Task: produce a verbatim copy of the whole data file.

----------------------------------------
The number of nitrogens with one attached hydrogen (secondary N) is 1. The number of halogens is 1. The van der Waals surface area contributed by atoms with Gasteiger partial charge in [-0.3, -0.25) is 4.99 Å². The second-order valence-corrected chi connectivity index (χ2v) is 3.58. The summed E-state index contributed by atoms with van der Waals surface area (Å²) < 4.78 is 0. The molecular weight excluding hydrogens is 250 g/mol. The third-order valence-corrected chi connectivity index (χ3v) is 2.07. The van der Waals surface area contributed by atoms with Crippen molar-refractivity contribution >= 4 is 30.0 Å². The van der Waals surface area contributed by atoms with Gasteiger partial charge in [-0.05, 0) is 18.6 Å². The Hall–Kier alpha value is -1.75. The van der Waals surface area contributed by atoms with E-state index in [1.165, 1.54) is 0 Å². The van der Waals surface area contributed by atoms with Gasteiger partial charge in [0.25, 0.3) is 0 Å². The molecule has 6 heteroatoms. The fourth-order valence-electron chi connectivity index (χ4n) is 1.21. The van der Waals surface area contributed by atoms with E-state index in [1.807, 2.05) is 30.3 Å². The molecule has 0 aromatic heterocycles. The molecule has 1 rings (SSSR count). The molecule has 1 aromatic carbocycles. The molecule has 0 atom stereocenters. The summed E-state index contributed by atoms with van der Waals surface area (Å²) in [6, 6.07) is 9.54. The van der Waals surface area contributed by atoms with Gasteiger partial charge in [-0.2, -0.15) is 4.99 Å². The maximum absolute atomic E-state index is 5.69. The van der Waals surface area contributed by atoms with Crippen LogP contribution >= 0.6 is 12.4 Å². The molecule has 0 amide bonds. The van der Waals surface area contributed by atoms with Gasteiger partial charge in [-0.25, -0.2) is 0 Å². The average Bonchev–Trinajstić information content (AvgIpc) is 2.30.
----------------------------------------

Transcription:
The number of nitrogens with one attached hydrogen (secondary N) is 1. The number of halogens is 1. The van der Waals surface area contributed by atoms with Gasteiger partial charge in [-0.3, -0.25) is 4.99 Å². The second-order valence-corrected chi connectivity index (χ2v) is 3.58. The summed E-state index contributed by atoms with van der Waals surface area (Å²) < 4.78 is 0. The molecular weight excluding hydrogens is 250 g/mol. The third-order valence-corrected chi connectivity index (χ3v) is 2.07. The van der Waals surface area contributed by atoms with Crippen molar-refractivity contribution >= 4 is 30.0 Å². The van der Waals surface area contributed by atoms with Gasteiger partial charge in [-0.05, 0) is 18.6 Å². The Hall–Kier alpha value is -1.75. The van der Waals surface area contributed by atoms with E-state index in [1.165, 1.54) is 0 Å². The van der Waals surface area contributed by atoms with Gasteiger partial charge in [0.25, 0.3) is 0 Å². The molecule has 6 heteroatoms. The fourth-order valence-electron chi connectivity index (χ4n) is 1.21. The van der Waals surface area contributed by atoms with E-state index in [1.807, 2.05) is 30.3 Å². The molecule has 0 aromatic heterocycles. The molecule has 1 rings (SSSR count). The molecule has 1 aromatic carbocycles. The molecule has 0 atom stereocenters. The summed E-state index contributed by atoms with van der Waals surface area (Å²) in [6, 6.07) is 9.54. The van der Waals surface area contributed by atoms with Gasteiger partial charge in [-0.2, -0.15) is 4.99 Å². The maximum absolute atomic E-state index is 5.69. The van der Waals surface area contributed by atoms with Crippen LogP contribution >= 0.6 is 12.4 Å². The molecule has 0 amide bonds. The van der Waals surface area contributed by atoms with Gasteiger partial charge in [-0.25, -0.2) is 0 Å². The average Bonchev–Trinajstić information content (AvgIpc) is 2.30.